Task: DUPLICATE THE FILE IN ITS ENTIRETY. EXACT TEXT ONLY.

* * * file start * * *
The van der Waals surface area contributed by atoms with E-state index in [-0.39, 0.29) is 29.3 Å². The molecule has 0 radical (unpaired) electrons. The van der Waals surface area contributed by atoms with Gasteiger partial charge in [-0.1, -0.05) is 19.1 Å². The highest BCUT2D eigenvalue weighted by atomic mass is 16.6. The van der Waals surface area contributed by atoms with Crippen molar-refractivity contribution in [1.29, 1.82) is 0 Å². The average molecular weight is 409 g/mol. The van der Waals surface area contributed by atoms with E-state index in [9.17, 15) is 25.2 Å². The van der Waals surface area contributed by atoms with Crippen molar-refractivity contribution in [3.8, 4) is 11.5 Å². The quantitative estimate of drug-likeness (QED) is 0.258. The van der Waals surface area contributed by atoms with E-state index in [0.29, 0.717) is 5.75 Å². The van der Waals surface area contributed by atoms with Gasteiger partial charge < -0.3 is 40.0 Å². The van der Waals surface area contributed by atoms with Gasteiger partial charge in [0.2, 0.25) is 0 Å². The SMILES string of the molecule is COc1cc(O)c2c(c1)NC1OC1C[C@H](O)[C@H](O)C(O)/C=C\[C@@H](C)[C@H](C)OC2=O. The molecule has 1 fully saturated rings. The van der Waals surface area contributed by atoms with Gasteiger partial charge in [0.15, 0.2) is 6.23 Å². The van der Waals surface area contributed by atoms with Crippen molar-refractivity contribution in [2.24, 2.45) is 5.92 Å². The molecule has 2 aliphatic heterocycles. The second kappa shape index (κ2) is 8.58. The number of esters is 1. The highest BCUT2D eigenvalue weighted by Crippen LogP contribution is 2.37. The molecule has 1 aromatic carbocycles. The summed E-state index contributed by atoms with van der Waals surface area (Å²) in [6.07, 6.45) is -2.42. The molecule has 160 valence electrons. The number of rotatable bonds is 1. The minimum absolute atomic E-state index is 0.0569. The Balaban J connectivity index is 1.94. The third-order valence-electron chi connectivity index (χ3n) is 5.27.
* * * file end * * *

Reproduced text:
The van der Waals surface area contributed by atoms with E-state index in [-0.39, 0.29) is 29.3 Å². The molecule has 0 radical (unpaired) electrons. The van der Waals surface area contributed by atoms with Gasteiger partial charge in [-0.1, -0.05) is 19.1 Å². The highest BCUT2D eigenvalue weighted by atomic mass is 16.6. The van der Waals surface area contributed by atoms with Crippen molar-refractivity contribution in [1.29, 1.82) is 0 Å². The average molecular weight is 409 g/mol. The van der Waals surface area contributed by atoms with E-state index in [9.17, 15) is 25.2 Å². The van der Waals surface area contributed by atoms with Crippen molar-refractivity contribution in [3.8, 4) is 11.5 Å². The quantitative estimate of drug-likeness (QED) is 0.258. The van der Waals surface area contributed by atoms with E-state index in [0.29, 0.717) is 5.75 Å². The van der Waals surface area contributed by atoms with Gasteiger partial charge < -0.3 is 40.0 Å². The van der Waals surface area contributed by atoms with Gasteiger partial charge in [0.2, 0.25) is 0 Å². The SMILES string of the molecule is COc1cc(O)c2c(c1)NC1OC1C[C@H](O)[C@H](O)C(O)/C=C\[C@@H](C)[C@H](C)OC2=O. The molecule has 1 fully saturated rings. The van der Waals surface area contributed by atoms with Gasteiger partial charge in [0.15, 0.2) is 6.23 Å². The van der Waals surface area contributed by atoms with Crippen molar-refractivity contribution in [2.24, 2.45) is 5.92 Å². The molecule has 2 aliphatic heterocycles. The second kappa shape index (κ2) is 8.58. The number of esters is 1. The highest BCUT2D eigenvalue weighted by Crippen LogP contribution is 2.37. The molecule has 1 aromatic carbocycles. The summed E-state index contributed by atoms with van der Waals surface area (Å²) in [6.07, 6.45) is -2.42. The molecule has 160 valence electrons. The number of rotatable bonds is 1. The minimum absolute atomic E-state index is 0.0569. The Balaban J connectivity index is 1.94. The third-order valence-electron chi connectivity index (χ3n) is 5.27.